Full Text at: www.iwpr.org/pdf/d455.pdf

["The report focuses on four major sources of income for persons aged 50 and older -- earnings, Social Security, pensions, and assets--and shows that during retirement, Social Security is the most universal, the largest, and the longest-lasting source of income for both men and women. As other sources of income are depleted as the years go by, the value of Social Security's safety net increases in importance for both men and women."]

[Request #S6840]

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Legal and Institutional Impediments to Partial Retirement and Part-Time Work By Older Workers. By Rudolph G. Penner and others, The Urban Institute. (The Institute, Washington, DC) November 20, 2002. 111 p.

Full Text at: www.urban.org/UploadedPDF/410587_SloanFinal.pdf

["Within ten years, millions of skilled baby boomers will begin retiring without a sufficient pool of new workers to replace them. The imminent shortage of experienced workers creates an urgent need to revamp our retirement system." Moving Ideas News (December 4, 2002)]

[Request #S6851]

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UNEMPLOYMENT INSURANCE

Model Legislation: Unemployment Insurance for Recently Unemployed: Unemployment Insurance Eligibility for Part-Time Workers Act 2002. By the Center for Policy Alternatives (The Center, Washington, DC) 2002. 4 p.

Full Text at: www.cfpa.org/issues/workcompensation/uirecently/ui-recently.doc

["Unemployment insurance (UI) is our nation's first line of defense in economic downturns, but millions of Americans are outside its safety net.... With unemployment benefits claims reaching levels not seen since the recession of the early 1990s, UI reform is an urgent priority in the states.... Suggested state UI reforms include raising weekly UI benefits; adopting alternative base periods; providing equitable coverage of part time workers; adopting extended benefit triggers; and suspending waiting periods for collection of UI."]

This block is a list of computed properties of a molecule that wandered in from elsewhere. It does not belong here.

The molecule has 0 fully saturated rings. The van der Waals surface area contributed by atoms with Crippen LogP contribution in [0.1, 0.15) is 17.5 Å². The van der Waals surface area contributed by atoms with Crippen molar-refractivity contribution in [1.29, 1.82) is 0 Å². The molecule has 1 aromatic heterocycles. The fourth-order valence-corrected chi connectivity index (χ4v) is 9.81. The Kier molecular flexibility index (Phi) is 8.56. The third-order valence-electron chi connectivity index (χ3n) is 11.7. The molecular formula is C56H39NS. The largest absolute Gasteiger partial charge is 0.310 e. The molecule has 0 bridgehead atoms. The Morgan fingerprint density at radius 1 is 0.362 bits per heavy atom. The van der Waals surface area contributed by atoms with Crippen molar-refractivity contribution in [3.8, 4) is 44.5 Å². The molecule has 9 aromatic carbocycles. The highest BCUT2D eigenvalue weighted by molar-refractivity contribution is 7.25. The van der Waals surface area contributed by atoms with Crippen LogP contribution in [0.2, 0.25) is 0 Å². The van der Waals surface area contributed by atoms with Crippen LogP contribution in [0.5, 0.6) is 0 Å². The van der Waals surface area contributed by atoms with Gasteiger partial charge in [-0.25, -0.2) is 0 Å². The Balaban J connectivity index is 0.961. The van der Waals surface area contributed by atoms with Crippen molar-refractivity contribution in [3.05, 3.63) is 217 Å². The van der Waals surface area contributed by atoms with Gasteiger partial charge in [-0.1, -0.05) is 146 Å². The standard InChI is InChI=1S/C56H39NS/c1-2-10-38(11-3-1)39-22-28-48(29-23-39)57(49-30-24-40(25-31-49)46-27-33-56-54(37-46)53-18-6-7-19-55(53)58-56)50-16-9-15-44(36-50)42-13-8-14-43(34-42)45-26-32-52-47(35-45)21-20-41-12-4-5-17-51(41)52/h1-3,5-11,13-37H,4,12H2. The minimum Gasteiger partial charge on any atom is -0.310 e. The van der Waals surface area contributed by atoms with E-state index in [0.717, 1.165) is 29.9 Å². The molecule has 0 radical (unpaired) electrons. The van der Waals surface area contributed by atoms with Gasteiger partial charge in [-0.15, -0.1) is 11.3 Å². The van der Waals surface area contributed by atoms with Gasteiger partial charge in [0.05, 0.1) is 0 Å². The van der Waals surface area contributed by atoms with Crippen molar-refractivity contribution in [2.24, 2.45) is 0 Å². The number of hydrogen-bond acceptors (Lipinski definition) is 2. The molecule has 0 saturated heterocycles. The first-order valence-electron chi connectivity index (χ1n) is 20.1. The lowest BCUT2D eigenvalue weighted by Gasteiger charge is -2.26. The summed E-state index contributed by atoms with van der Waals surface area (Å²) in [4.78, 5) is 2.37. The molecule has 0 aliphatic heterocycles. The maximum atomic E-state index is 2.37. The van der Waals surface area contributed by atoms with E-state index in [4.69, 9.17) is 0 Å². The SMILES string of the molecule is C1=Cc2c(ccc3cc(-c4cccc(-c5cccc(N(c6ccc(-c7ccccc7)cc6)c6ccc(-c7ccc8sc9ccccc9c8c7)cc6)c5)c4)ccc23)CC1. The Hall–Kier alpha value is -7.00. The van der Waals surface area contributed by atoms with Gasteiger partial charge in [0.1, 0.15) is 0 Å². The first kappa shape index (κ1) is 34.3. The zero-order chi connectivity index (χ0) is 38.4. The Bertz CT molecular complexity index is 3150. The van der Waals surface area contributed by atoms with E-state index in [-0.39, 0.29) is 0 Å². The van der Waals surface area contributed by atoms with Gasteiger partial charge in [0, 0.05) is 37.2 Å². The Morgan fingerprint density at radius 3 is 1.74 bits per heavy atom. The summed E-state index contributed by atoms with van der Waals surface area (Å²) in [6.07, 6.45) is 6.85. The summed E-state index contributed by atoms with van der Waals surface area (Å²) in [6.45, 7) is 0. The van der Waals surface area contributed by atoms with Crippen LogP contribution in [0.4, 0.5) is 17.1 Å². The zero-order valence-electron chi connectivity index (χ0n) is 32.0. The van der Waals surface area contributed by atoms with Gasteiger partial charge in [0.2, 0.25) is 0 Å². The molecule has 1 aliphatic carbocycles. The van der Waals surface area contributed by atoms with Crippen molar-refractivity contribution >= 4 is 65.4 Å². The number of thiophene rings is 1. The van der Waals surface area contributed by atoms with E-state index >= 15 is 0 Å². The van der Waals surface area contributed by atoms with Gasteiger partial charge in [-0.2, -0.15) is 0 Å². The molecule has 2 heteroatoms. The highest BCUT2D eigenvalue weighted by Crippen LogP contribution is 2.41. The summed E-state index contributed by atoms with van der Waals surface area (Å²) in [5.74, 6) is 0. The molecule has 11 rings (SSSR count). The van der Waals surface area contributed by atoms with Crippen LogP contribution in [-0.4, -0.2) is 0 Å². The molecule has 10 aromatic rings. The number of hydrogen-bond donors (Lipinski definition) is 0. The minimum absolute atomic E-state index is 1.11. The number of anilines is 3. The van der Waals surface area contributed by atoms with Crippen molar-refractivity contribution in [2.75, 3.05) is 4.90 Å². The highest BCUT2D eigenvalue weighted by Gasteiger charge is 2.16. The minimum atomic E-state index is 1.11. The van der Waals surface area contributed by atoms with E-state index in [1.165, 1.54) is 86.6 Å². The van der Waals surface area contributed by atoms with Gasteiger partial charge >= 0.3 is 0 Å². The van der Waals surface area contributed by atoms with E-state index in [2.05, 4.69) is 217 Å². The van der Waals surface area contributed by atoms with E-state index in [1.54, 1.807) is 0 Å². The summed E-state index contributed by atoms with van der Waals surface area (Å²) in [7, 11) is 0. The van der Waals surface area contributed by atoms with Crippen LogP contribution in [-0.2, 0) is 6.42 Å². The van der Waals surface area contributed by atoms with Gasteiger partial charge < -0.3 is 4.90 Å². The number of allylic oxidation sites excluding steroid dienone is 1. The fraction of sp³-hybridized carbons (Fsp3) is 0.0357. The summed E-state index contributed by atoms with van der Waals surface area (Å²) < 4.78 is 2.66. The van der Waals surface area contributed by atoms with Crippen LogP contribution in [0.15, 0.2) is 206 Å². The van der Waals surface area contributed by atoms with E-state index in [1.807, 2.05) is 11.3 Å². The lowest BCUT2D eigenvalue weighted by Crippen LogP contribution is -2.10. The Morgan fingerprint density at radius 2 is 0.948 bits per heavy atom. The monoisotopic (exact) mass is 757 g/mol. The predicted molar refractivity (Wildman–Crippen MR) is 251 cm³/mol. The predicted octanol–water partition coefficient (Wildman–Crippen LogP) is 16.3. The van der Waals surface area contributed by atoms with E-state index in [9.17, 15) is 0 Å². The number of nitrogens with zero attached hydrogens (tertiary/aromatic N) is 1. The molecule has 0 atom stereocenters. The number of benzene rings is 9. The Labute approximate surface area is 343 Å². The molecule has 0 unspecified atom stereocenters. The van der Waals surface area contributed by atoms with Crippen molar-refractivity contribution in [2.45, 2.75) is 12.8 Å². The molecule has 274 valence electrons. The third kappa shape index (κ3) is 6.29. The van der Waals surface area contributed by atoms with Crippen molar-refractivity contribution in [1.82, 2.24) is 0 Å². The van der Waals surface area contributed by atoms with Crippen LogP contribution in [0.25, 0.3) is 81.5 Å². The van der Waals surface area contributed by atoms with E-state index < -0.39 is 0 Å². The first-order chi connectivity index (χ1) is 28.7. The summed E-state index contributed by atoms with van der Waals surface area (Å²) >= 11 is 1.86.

[Request #S6841]

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370,000 Workers Exhaust Temporary Federal Unemployment Benefits in September Alone; Total Exhaustees Hit 1.5 Million Mark, With the Pace of Exhaustion Much Faster Than in Last Recession And California Factsheet. By Wendell Primus and others, Center on Budget and Policy Priorities (The Center, Washington, DC) October 29, 2002.

["The new report covers ... changes in the level of long-term employment and in the average duration of unemployment.... The study finds that since the Temporary Federal Unemployment Compensation program began in March 2002, about 1.5 million workers have exhausted those benefits." U.S. Newswire (October 31, 2002) 1.]

Report. 7 p. http://www.cbpp.org/10-29-02ui.pdf
California Factsheet. 7 p. http://www.cbpp.org/10-29-02ui-ca.pdf

[Request #S6842]

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UNEMPLOYMENT STATISTICS

"Recent Trends in Unemployment Duration." By Rob Valletta. IN: FRBSF Economic Letter, vol. 2002 no. 35 (November 22, 2002) pp. 1-4.

[Between late 2000 and early 2002, the national unemployment rate increased by about 2 percentage points, from 3.9% to about 6%, this represents about 2.8 million additional individuals looking for work."]

[Request #S6850]

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WELFARE RECIPIENTS

New Strategies to Promote Stable Employment and Career Progression: An Introduction to the Employment Retention and Advancement Project. By the Administration for Children and Families, Department of Health and Human Services. (The Department, Washington, DC) February 2002. 99 p.

Full Text at: www.mdrc.org/Reports2002/era_conferencerpt/era_2000_2001.pdf